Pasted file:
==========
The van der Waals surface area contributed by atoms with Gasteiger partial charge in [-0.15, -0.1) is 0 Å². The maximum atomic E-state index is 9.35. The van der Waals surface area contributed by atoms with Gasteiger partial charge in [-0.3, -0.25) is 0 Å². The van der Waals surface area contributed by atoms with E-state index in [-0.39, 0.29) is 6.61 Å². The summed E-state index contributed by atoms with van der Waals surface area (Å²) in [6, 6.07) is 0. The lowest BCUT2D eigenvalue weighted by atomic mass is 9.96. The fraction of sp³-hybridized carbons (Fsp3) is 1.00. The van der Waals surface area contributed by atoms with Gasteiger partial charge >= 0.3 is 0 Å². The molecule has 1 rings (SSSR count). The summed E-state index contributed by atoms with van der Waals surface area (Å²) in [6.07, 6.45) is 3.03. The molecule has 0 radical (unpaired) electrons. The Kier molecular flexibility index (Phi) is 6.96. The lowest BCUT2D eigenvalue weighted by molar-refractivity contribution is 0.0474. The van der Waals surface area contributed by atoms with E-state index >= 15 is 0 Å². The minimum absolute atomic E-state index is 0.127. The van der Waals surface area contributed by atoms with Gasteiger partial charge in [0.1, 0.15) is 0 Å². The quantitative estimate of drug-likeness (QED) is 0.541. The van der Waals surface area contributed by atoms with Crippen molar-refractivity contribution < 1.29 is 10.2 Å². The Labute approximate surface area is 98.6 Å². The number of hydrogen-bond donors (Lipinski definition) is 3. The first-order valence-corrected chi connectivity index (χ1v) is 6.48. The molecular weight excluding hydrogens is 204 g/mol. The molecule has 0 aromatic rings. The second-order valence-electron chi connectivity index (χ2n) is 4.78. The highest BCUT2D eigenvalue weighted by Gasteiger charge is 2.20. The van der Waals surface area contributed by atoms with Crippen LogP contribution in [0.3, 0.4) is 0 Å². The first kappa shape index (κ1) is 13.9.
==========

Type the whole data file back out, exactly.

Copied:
The van der Waals surface area contributed by atoms with Gasteiger partial charge in [-0.15, -0.1) is 0 Å². The maximum atomic E-state index is 9.35. The van der Waals surface area contributed by atoms with Gasteiger partial charge in [-0.3, -0.25) is 0 Å². The van der Waals surface area contributed by atoms with E-state index in [-0.39, 0.29) is 6.61 Å². The summed E-state index contributed by atoms with van der Waals surface area (Å²) in [6, 6.07) is 0. The lowest BCUT2D eigenvalue weighted by atomic mass is 9.96. The fraction of sp³-hybridized carbons (Fsp3) is 1.00. The van der Waals surface area contributed by atoms with Gasteiger partial charge >= 0.3 is 0 Å². The molecule has 1 rings (SSSR count). The summed E-state index contributed by atoms with van der Waals surface area (Å²) in [6.07, 6.45) is 3.03. The molecule has 0 radical (unpaired) electrons. The Kier molecular flexibility index (Phi) is 6.96. The lowest BCUT2D eigenvalue weighted by molar-refractivity contribution is 0.0474. The van der Waals surface area contributed by atoms with E-state index >= 15 is 0 Å². The minimum absolute atomic E-state index is 0.127. The van der Waals surface area contributed by atoms with Gasteiger partial charge in [0.1, 0.15) is 0 Å². The quantitative estimate of drug-likeness (QED) is 0.541. The van der Waals surface area contributed by atoms with Crippen molar-refractivity contribution < 1.29 is 10.2 Å². The Labute approximate surface area is 98.6 Å². The number of hydrogen-bond donors (Lipinski definition) is 3. The first-order valence-corrected chi connectivity index (χ1v) is 6.48. The molecular weight excluding hydrogens is 204 g/mol. The molecule has 0 aromatic rings. The second-order valence-electron chi connectivity index (χ2n) is 4.78. The highest BCUT2D eigenvalue weighted by Gasteiger charge is 2.20. The van der Waals surface area contributed by atoms with Crippen LogP contribution in [0.3, 0.4) is 0 Å². The first kappa shape index (κ1) is 13.9.